|No discernable organization. Transitions are not present. Connections between ideas seem confusing or incomplete.
Men who conform to sexist masculine stereotypes are more likely to be violent against women.
Forceful and dominant: men with sexist ideas of masculinity are more likely to abuse women
November 6, 2019 2.04pm EST
Associate Professor, Queensland University of Technology
Men who adhere to rigid, sexist stereotypes of how to be a man are more likely to use and tolerate violence against women. On the other hand, men with more flexible, gender-equitable ideas about manhood are more likely to treat women with respect. And promoting healthy, more flexible models of masculinity is an important way to end domestic and sexual violence. While they may be familiar, these ideas have been backed up by a new report from domestic violence not-for-profit Our Watch, which reviewed Australian and international research on masculinity, citing 374 sources.
Most men don’t ever use violence against a woman. But some men are far more likely to use violence than others. Consider this hypothetical scenario. You’re a young heterosexual woman and you want a boyfriend. By happy coincidence, there are 100 men in the building next door, all single and heterosexual. Which of those guys are most likely to treat you with respect and care and gender equity? And which, on the other hand, are more likely to abuse, control, and assault you? Among those 100 men, a minority have used violence. Depending on the study, anywhere from 15 to 20 to 25 of those 100 men have raped or pressured a woman into sex.
What it means to be a man
Many factors can reliably predict the risk of perpetrating violence. One key set of factors is to do with masculinity, that is, the attitudes and behaviours stereotypically associated with being a man.
Longstanding ideals about manhood include ideas that men should be strong, forceful, and dominant in relationships and households. Men should be tough and in control, while women are lesser, or even malicious and dishonest. Men who conform to these ideals are more likely to hit, abuse, coerce, and sexually harass women than men who see women as their equals. And men who believe in sexual entitlement to women’s bodies or in rape myths are more likely than other men to rape women. What’s more, men whose male peers tolerate or use violence are themselves more likely to do so.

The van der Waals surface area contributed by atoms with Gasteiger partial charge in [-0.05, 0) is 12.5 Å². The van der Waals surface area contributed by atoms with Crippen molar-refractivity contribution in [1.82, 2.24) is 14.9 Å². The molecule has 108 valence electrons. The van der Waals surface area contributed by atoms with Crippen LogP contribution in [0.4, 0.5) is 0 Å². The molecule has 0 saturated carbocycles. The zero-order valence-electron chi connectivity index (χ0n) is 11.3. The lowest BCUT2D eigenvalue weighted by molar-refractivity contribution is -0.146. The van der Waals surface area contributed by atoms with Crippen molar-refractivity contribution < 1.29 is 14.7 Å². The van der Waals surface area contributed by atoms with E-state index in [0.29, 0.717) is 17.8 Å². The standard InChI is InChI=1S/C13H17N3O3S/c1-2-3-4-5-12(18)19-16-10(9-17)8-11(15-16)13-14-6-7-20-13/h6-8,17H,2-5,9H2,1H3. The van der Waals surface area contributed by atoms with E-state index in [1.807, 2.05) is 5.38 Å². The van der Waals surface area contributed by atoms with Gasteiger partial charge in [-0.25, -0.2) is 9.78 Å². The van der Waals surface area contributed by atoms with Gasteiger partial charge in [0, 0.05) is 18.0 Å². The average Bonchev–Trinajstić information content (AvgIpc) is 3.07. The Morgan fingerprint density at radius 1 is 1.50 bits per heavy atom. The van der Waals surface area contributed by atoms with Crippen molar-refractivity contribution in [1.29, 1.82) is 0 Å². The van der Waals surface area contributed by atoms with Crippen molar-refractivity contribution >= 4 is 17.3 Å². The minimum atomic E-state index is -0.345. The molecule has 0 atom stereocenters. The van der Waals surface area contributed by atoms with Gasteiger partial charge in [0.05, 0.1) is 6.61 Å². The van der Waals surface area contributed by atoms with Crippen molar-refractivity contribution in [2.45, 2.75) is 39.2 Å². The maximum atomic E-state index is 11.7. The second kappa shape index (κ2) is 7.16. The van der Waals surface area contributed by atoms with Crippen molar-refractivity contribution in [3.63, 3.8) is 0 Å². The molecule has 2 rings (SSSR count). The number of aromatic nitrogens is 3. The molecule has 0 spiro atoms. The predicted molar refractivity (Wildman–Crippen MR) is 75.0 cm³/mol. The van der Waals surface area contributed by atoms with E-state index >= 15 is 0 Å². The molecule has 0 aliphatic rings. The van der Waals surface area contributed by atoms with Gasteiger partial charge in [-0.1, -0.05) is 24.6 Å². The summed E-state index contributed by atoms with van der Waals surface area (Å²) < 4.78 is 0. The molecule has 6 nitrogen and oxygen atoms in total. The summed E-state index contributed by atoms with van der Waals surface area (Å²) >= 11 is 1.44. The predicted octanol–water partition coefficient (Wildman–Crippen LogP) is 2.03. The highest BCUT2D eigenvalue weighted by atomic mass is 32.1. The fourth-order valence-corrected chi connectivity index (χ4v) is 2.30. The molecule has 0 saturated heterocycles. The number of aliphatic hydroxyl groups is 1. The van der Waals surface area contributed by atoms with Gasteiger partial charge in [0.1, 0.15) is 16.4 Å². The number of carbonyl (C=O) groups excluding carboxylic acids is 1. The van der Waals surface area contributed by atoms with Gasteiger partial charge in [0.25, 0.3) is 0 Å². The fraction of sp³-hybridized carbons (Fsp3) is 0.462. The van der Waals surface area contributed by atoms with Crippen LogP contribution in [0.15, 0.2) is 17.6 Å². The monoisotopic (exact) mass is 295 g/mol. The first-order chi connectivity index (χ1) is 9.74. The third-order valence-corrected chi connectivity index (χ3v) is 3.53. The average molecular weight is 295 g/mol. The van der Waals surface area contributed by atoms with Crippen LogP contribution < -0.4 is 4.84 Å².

A risk at the community level
But sexist models of manhood are also a risk at the community and societal levels. Societies characterised by male dominance and systemic gender inequality have higher levels of violence against women.
Domestic and sexual violence reflect surrounding social systems and structures, including gender inequalities at the levels of neighbourhoods and entire countries. For example, studies find gender-inequitable norms in communities in Tanzania and India go along with higher rates of partner violence against women.
And sexist masculinity not only causes the direct perpetration of violence against women, but also its perpetuation.
Most of those 100 men in the building next door have not used violence. But traditional ideals of masculinity make it more likely that some will blame a woman who has been raped, refrain from intervening in violence-supportive behaviours, turn a blind eye to other men’s sexual coercion, or laugh along with jokes which sustain social tolerance for rape.
Among those 100 men, many other factors, alongside gender, shape their likelihood of perpetrating violence. This includes their social circumstances, childhood experiences of violence, mental health, and so on.
Violence prevention advocates increasingly adopt an “intersectional” approach, recognising gender intersects with other forms of social disadvantage and privilege to shape involvements in violence perpetration and victimisation.